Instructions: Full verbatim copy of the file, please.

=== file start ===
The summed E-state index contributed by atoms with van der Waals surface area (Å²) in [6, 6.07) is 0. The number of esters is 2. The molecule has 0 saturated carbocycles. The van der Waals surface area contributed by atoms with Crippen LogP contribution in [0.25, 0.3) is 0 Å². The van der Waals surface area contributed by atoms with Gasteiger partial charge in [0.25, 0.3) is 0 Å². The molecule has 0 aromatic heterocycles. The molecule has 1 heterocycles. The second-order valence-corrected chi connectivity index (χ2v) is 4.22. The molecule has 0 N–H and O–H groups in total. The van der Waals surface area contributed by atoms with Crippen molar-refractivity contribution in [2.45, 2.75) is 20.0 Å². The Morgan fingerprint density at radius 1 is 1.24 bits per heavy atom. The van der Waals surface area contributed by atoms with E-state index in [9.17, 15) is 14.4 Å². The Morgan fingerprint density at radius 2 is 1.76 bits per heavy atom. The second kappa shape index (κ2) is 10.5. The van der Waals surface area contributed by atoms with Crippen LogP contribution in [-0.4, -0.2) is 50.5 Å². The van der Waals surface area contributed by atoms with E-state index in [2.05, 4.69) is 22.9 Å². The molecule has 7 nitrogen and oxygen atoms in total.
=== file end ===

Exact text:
The summed E-state index contributed by atoms with van der Waals surface area (Å²) in [6, 6.07) is 0. The number of esters is 2. The molecule has 0 saturated carbocycles. The van der Waals surface area contributed by atoms with Crippen LogP contribution in [0.25, 0.3) is 0 Å². The van der Waals surface area contributed by atoms with Gasteiger partial charge in [0.25, 0.3) is 0 Å². The molecule has 0 aromatic heterocycles. The molecule has 1 heterocycles. The second-order valence-corrected chi connectivity index (χ2v) is 4.22. The molecule has 0 N–H and O–H groups in total. The van der Waals surface area contributed by atoms with Crippen molar-refractivity contribution in [2.45, 2.75) is 20.0 Å². The Morgan fingerprint density at radius 1 is 1.24 bits per heavy atom. The van der Waals surface area contributed by atoms with E-state index in [9.17, 15) is 14.4 Å². The Morgan fingerprint density at radius 2 is 1.76 bits per heavy atom. The second kappa shape index (κ2) is 10.5. The van der Waals surface area contributed by atoms with Crippen LogP contribution in [-0.4, -0.2) is 50.5 Å². The van der Waals surface area contributed by atoms with E-state index in [2.05, 4.69) is 22.9 Å². The molecule has 7 nitrogen and oxygen atoms in total.